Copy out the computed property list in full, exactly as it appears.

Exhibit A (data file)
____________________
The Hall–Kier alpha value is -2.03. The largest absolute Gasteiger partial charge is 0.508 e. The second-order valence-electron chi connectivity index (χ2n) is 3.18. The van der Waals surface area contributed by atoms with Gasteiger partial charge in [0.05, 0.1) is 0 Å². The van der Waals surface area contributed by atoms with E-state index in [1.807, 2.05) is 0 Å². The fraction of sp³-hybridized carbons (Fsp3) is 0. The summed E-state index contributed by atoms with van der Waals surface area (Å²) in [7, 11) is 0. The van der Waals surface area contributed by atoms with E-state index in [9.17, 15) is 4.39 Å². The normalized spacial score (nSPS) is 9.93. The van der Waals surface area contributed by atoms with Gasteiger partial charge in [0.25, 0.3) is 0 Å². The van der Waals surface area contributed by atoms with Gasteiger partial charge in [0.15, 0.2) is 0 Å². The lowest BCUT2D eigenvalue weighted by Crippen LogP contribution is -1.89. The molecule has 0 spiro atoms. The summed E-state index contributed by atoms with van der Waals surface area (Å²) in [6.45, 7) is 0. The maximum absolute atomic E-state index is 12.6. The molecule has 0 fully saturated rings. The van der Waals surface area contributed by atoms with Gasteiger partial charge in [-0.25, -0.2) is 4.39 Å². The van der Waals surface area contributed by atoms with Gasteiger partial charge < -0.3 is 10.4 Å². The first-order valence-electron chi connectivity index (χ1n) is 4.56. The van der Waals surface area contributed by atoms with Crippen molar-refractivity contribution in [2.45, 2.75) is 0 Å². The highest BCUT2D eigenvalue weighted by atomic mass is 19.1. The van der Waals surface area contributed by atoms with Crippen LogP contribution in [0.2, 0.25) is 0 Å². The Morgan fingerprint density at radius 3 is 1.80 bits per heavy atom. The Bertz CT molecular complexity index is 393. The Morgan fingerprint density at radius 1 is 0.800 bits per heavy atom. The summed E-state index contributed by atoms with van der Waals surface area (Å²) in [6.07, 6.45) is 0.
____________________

The Hall–Kier alpha value is -2.03. The largest absolute Gasteiger partial charge is 0.508 e. The second-order valence-electron chi connectivity index (χ2n) is 3.18. The van der Waals surface area contributed by atoms with Gasteiger partial charge in [0.05, 0.1) is 0 Å². The van der Waals surface area contributed by atoms with E-state index in [1.807, 2.05) is 0 Å². The fraction of sp³-hybridized carbons (Fsp3) is 0. The summed E-state index contributed by atoms with van der Waals surface area (Å²) in [7, 11) is 0. The van der Waals surface area contributed by atoms with E-state index in [9.17, 15) is 4.39 Å². The normalized spacial score (nSPS) is 9.93. The van der Waals surface area contributed by atoms with Gasteiger partial charge in [0.25, 0.3) is 0 Å². The van der Waals surface area contributed by atoms with Gasteiger partial charge in [0.15, 0.2) is 0 Å². The lowest BCUT2D eigenvalue weighted by Crippen LogP contribution is -1.89. The molecule has 0 spiro atoms. The summed E-state index contributed by atoms with van der Waals surface area (Å²) in [6.45, 7) is 0. The maximum absolute atomic E-state index is 12.6. The molecule has 0 fully saturated rings. The van der Waals surface area contributed by atoms with Gasteiger partial charge in [-0.25, -0.2) is 4.39 Å². The van der Waals surface area contributed by atoms with Gasteiger partial charge < -0.3 is 10.4 Å². The first-order valence-electron chi connectivity index (χ1n) is 4.56. The van der Waals surface area contributed by atoms with Crippen molar-refractivity contribution in [2.45, 2.75) is 0 Å². The highest BCUT2D eigenvalue weighted by atomic mass is 19.1. The van der Waals surface area contributed by atoms with Crippen LogP contribution in [0.2, 0.25) is 0 Å². The Morgan fingerprint density at radius 3 is 1.80 bits per heavy atom. The Bertz CT molecular complexity index is 393. The Morgan fingerprint density at radius 1 is 0.800 bits per heavy atom. The summed E-state index contributed by atoms with van der Waals surface area (Å²) in [6.07, 6.45) is 0.